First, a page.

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Democracy Now! October 1, 2002

Program Title:
Democracy Now! October 1, 2002
Series Title:
PRA Archive #: 
PZ0517.01
Description: 

400,000 Protesters demonstrate in Britain: Labor MP George Galloway, filmmaker John Pilger, Former UN weapons inspector Scott Ritter, London mayor and others address crowd; Dockworkers locked out at thirty west coast ports from Seattle to San Diego; Is Venezuela on verge of another attempted coup? As a general strike looms, we speak with the first indigenous woman vice president of the National Assembly and an independent reporter

9:00-9:01 Billboard 9:01-9:06 Headlines 9:06-9:07 One Minute Music Break 9:07-9:20: In the last few weeks, anti-Bush sentiment has been growing across the country. Last Thursday in Portland, Maine a demonstration against the war in Iraq was met with fourteen arrests and police violence. Protesters took to the streets during presidential visits to Flagstaff, Phoenix, Houston and Trenton, New Jersey. Over 3,500 people in Denver protested Bush s visit there and last week on the same day he was met with protests in Houston, Texas. And across the globe, anti-war resistance is gaining momentum. This last week end in Rome, 100,000 thousand protested the war on Iraq. Another massive demonstration is planned for November 8th in Florence. And in Cairo tens of thousands took to the streets to protest US militarism. Similar actions took place in Berlin, Madrid, Dublin, Sydney and New Zealand. On Saturday, September 28, the largest peace demonstration in Britain since the Vietnam war took place in London s Hyde Park. The Independent Media Center is reporting that up to a half a million people demonstrated against the war in Iraq. The march was marked with banners, puppets, music and noise brigades and protesters burned effigies of Bush, Blair and Italian Prime Minister Silvio Berlusconi. Among the many people who spoke were Scott Ritter, former UN weapons inspector to Iraq, Ken Livingstone, Mayor of London and British MP George Galloway. The massive opposition focused particularly on British Prime Minister Tony Blair s persistent support for US militarism. Guest: George Galloway Lower Third: British MP Guest: Salma Yacoob Lower Third: Stop the War Coordinator, Birmingham Guest: Ken Livingstone Lower Third: London mayor Guest: John Pilger Lower Third: journalist, filmmaker 9:20-9:21 One-Minute Music Break Guest: Scott Ritter Lower Third: Former UN weapons inspector John Pilger: http://pilger.carlton.com/ UK Indymedia: www.uk.indymedia.org/ Stop the War: www.stopwar.org.uk/9:21-9:40: More than 10,000 members of the International Longshore and Warehouse Union (ILWU) were locked out late Sunday by the Pacific Maritime Association (PMA). The lockout comes as punishment for what the PMA s director Joseph Miniace is calling a slowdown by the union. The union disagrees. From San Diego to the Canadian border, operations at some 30 West Coast ports have come to a halt until an agreement is reached on the key issue: the union s role in the increasing use of technology to replace clerical jobs. The ILWU is demanding that its members run the equipment rather than staff of non-union employees. Over three hundred billion dollars worth of cargo moves through the ports annually but the PMA insists that the new technology which includes the use of computers and bar code scanners are needed to increase Pacific rim trade. According to a New York Times report, James Spinosa, the union s president said the slowdown was being attributed to workers refusal to work overtime and a general concern for safety issues. Five longshoremen have died on the job over the past year. In a recent report for the Inter Press Service, labor journalist David Bacon writes, The traditional bargaining issues - wages, benefits and working conditions - have been pre-empted by a much more basic one: do dockers have the right to strike at all? Guest: David Bacon, Labor Journalist Guest: Jack Heyman, officer of the International Longshore and Warehouse Union Contact: www.ilwu.org 9:41-9:58: On Monday, opposition labor and business leaders in Venezuela announced they would soon organize another general strike against the government of President Hugo Chavez. The last general strike resulted in the April 12-14 coup that left dozens dead and earned the repudiation of governments worldwide. Fedecamaras, the country's largest business association, announced it would organize the strike within 30 days. The Confederation of Venezuelan Workers, the largest trade union, has promised to announce a strike date during an Oct. 10 opposition march in Caracas. But Chavez trumped his opponents by signing a two-year contract with oil workers in record time. The Sept. 16 contract gave workers a 35 percent pay raise, in a deal that persuaded Fedepetrol, the largest oil union, to abandon strike plans. Venezuela is one of the United States' biggest oil suppliers. Oil accounts for a third of Venezuela's $100 billion gross domestic product and almost half of government income. Guest: Noel Pocaterra, member of the executive committee of the World Council of Indigenous Peoples, founder of the Indigenous Women s Network, and vice-president of Venezuela s National Assembly Guest: Blanca Eekhout, Director of Catia TV, a community television station in Caracas and spokesperson for Venezuela s alternative media 9:58-9:59 Outro and Credits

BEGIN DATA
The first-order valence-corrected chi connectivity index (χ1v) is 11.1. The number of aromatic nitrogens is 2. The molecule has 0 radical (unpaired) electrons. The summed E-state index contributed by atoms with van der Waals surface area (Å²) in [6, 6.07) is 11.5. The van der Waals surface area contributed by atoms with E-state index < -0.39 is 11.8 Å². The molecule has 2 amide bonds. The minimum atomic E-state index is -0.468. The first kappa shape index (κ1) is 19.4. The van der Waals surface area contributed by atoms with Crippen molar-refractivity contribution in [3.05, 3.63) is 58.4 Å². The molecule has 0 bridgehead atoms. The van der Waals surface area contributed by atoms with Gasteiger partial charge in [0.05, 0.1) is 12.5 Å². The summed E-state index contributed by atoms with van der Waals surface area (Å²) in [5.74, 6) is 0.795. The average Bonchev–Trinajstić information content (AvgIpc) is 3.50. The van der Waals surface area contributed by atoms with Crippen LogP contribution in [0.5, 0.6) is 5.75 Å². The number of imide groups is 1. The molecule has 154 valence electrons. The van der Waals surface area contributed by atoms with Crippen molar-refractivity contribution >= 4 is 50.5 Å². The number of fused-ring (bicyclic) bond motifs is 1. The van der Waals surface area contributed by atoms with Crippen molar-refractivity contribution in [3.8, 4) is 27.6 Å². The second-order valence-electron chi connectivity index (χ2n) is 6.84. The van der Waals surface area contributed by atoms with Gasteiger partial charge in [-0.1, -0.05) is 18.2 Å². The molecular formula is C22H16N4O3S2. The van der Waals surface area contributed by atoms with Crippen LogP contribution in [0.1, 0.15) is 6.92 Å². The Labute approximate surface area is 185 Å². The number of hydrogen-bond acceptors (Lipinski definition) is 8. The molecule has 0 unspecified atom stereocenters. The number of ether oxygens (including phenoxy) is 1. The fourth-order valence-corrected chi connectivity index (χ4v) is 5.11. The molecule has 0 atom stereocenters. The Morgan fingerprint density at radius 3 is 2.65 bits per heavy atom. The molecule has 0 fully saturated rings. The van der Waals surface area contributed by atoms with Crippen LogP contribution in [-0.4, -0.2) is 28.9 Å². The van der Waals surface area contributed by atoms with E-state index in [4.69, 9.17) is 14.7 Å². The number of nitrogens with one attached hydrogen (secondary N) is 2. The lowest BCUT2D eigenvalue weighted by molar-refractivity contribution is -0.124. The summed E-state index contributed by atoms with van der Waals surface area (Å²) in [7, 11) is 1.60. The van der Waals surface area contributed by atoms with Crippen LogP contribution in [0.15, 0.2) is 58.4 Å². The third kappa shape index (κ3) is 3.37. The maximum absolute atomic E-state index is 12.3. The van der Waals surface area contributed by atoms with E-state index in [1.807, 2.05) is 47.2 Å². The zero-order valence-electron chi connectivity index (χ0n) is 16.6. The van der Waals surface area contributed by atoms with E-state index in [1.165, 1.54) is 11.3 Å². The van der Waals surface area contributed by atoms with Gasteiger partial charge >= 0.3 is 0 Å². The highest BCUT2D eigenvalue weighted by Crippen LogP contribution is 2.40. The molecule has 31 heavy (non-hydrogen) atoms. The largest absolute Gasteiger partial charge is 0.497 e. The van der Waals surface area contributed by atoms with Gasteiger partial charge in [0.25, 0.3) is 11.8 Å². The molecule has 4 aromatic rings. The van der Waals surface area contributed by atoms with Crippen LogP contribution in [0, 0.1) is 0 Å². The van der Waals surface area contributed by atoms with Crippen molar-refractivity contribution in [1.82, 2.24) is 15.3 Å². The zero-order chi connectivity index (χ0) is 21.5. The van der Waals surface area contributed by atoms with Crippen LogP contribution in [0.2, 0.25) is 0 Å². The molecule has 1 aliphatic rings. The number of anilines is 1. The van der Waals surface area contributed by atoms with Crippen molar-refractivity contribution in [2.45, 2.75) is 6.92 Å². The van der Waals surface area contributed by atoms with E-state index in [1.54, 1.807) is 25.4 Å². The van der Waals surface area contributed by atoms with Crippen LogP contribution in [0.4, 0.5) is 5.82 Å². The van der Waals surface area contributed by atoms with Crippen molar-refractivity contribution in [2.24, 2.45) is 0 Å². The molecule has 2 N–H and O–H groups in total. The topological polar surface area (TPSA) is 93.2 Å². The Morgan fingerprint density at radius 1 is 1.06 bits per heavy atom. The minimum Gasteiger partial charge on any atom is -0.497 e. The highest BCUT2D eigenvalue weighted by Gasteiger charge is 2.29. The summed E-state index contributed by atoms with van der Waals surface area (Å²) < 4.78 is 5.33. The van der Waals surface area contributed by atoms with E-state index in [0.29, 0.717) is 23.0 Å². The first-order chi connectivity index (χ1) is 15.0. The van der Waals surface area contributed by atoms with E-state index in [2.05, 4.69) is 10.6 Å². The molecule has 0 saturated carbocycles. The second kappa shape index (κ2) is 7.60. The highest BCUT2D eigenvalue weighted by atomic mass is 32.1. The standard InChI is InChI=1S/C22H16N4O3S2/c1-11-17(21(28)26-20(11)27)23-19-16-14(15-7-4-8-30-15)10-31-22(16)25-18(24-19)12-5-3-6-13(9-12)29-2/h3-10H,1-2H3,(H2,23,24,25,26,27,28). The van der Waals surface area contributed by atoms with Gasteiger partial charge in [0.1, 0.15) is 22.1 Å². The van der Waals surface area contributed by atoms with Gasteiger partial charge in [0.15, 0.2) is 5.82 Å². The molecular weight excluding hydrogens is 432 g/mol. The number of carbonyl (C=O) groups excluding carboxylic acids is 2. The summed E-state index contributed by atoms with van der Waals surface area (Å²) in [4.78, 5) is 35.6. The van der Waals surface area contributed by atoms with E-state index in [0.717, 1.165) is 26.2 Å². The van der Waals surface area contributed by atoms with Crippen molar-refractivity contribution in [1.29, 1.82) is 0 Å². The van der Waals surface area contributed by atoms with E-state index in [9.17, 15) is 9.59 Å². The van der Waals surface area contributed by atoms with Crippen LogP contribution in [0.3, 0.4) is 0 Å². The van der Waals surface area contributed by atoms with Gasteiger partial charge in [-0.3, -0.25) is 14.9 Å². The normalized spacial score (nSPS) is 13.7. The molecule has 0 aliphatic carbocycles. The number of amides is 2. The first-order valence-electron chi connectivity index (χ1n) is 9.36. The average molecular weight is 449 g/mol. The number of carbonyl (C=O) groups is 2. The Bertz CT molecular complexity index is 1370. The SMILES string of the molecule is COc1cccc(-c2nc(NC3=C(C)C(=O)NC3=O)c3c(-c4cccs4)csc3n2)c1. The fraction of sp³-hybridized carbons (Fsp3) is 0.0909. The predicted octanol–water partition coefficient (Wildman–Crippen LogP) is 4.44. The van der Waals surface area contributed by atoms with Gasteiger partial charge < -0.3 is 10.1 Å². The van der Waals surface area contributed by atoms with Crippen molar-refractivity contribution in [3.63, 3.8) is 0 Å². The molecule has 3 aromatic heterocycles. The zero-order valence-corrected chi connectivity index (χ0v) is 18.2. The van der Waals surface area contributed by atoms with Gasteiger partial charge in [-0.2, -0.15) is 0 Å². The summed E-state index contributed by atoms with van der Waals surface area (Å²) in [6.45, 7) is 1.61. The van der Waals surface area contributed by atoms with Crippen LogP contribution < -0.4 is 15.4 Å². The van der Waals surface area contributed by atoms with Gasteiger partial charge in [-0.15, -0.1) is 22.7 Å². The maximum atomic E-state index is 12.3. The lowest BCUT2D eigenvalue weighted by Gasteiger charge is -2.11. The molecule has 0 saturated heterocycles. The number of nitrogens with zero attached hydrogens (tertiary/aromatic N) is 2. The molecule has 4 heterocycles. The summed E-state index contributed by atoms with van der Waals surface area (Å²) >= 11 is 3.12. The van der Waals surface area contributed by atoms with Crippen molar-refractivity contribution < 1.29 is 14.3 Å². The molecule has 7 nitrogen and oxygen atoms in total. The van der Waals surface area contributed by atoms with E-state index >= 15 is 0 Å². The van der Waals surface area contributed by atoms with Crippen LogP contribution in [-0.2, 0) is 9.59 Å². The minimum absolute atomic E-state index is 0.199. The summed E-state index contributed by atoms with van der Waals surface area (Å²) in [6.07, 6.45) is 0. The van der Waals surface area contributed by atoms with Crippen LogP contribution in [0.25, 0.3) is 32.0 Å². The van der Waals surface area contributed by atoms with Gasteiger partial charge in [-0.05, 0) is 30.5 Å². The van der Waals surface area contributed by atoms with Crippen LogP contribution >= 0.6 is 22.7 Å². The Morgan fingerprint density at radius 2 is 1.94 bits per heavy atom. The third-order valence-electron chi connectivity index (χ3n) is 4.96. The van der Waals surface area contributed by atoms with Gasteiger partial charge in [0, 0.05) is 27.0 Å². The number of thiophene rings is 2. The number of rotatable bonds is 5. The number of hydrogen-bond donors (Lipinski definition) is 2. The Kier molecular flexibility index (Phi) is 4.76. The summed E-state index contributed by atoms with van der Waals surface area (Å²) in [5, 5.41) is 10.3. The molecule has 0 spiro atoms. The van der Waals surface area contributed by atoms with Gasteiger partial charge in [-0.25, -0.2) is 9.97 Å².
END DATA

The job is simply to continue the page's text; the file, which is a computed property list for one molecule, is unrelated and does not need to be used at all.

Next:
Date Recorded on: 
October 1, 2002
Date Broadcast on: 
October 1, 2002
Item duration: 
59 min.
Keywords: 
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Distributor: 
WBAI; Amy Goodman, host., October 1, 2002
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